The Lindsay Lohan NFT is the kind of story we at CoinDesk approach with a bit of trepidation.

On its face, it seemed tawdry and inconsequential: A tabloid celebrity cashing in on this bull market’s version of the 2017 initial coin offering bonanza, in partnership with a blockchain project known mainly for its marketing stunts. Plus, by simply writing about it, we risked abetting an endeavor that was, at best, silly. In a field where attention is almost as valuable as money, merely pointing out to our readers that something exists is often misperceived as “pumping” it.

But cover the story we did. Reporter Danny Nelson held his nose and did a yeoman’s job of spelling out how the auction of a non-fungible token by a former Disney moppet was a sign of the zeitgeist and market froth. He asked the right questions (was Tron paying Lohan? What exactly did the NFT entitle its holder to?) even if he couldn’t answer them with the limited information provided by Justin Sun’s PR team. When the pandemic is over, I will be buying Danny many drinks.

Why cover it at all, though? It’s a fair question. Not for clicks. Well, not just for clicks.

Marc Hochstein is CoinDesk's executive editor. This post originally appeared in The Node, CoinDesk's daily roundup of the most pivotal news stories on the future of money and Web 3.0. Subscribe to get the full email newsletter here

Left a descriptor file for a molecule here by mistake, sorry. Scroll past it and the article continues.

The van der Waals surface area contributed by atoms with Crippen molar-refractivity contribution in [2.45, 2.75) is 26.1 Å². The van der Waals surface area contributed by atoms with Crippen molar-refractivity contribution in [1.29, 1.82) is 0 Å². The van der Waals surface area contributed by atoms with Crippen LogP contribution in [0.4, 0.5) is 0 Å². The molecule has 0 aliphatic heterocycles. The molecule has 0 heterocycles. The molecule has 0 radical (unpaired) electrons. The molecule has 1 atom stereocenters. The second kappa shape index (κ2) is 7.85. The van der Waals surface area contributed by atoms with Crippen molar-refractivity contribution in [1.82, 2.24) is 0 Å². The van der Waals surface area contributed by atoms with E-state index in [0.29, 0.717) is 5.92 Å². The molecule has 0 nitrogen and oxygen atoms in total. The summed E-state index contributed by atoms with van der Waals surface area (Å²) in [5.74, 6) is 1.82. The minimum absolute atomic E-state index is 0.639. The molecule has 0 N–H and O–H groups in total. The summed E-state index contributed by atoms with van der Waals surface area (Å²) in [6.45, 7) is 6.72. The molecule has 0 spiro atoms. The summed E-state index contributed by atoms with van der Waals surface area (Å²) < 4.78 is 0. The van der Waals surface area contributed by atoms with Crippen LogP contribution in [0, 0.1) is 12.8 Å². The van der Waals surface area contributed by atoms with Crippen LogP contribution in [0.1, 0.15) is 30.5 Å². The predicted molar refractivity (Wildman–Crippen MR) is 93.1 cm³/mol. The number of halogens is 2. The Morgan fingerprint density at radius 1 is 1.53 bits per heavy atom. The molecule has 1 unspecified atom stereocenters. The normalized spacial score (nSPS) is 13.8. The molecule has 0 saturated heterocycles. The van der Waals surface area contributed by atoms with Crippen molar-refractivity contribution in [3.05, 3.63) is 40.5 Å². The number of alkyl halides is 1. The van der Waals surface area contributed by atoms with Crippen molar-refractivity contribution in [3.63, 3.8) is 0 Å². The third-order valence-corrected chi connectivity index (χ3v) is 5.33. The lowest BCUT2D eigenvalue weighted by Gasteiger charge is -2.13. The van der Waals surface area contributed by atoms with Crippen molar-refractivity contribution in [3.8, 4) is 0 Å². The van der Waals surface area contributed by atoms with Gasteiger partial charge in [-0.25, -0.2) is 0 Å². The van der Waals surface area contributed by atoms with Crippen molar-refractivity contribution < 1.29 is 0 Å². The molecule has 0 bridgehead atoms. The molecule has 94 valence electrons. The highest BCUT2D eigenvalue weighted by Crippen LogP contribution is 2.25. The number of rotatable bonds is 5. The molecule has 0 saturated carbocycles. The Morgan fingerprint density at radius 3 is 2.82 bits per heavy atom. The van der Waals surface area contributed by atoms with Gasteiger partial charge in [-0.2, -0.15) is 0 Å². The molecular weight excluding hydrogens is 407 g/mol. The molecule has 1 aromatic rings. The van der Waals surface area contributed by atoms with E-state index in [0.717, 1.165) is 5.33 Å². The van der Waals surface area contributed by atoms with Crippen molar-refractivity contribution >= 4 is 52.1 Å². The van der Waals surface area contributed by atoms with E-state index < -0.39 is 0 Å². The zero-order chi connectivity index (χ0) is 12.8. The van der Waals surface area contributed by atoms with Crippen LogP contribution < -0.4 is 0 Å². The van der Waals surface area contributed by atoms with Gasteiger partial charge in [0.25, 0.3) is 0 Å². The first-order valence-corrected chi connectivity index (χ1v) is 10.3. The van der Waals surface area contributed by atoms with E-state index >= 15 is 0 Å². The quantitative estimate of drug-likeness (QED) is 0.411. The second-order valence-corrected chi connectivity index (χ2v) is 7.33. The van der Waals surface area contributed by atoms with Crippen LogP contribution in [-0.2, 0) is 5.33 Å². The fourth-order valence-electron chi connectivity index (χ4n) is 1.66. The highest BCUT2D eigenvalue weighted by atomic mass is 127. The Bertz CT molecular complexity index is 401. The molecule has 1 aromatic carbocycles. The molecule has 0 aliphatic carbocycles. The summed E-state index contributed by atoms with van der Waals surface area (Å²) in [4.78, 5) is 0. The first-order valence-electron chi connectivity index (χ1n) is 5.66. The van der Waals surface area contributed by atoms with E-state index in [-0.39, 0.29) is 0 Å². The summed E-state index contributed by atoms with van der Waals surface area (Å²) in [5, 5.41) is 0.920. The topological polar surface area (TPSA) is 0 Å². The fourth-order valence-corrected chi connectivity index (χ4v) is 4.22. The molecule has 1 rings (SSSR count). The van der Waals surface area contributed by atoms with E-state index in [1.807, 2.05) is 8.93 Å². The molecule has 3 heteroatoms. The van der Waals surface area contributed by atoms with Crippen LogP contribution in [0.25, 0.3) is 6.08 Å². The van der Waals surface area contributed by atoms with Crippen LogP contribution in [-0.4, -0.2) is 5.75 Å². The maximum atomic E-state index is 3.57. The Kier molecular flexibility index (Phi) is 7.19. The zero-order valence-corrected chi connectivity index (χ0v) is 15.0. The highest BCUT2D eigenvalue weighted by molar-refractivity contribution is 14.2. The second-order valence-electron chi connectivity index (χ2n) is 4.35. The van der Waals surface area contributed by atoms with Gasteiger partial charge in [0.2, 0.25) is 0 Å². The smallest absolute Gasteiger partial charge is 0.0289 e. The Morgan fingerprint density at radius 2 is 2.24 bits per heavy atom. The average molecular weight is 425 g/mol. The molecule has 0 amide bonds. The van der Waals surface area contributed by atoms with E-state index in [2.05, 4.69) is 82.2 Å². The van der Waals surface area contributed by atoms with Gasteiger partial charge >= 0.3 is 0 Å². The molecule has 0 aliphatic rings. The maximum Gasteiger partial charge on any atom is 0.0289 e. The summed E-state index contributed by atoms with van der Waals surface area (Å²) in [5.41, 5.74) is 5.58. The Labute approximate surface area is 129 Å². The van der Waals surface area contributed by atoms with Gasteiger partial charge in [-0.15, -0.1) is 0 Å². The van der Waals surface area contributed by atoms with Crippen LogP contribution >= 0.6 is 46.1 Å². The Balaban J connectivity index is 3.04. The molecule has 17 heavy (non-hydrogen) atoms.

In my book, Lohan’s NFT was far less important in the scheme of things than, say, the progress of Bitcoin’s Taproot upgrade or the return of BTC micropayments to Twitter (alas, poor ChangeTip!), both of which we covered the same day.

Still, a quick Lohan write-up was worth doing for the same reason other circuses sometimes merit a few paragraphs. As noted, it’s a bull market, and every day tens of thousands of new readers who normally don’t give a thought to cryptocurrency are coming to CoinDesk. When normies hear that Lindsay Lohan is hawking some weird investment, or that Elon Musk is tweeting about an electronic currency with a cute dog mascot, they are going to seek out information about these things whether we like it or not.

So the question is: What do you want them to find?

Hence, last month, when dogecoin was trending, tech reporter Colin Harper wrote a deep dive showing how the canine cryptocurrency’s codebase had until recently been neglected like a stray mutt. And last week, as numbers kept going up, CoinDesk Research analyst Christine Kim and Research Director Noelle Acheson penned a 41-page report (and a shorter article) detailing the risks of investing in two more-serious assets, bitcoin and ether. (They also co-hosted a webinar on the topic.)

To be clear: These pieces did not engage in fearmongering, as so much mainstream coverage of our industry does. They treated the audience as adults. Educated investors assess risks before making decisions, and we are trying to give readers some of the rudimentary tools to do their own research. I’m proud of those articles, and I’m proud of the way we handled the Lohan story – with context, skepticism and merciful brevity.

All the same, I’m glad we skipped the Charmin toilet paper NFT.

The leader in news and information on cryptocurrency, digital assets and the future of money, CoinDesk is a media outlet that strives for the highest journalistic standards and abides by a strict set of editorial policies. CoinDesk is an independent operating subsidiary of Digital Currency Group, which invests in cryptocurrencies and blockchain startups.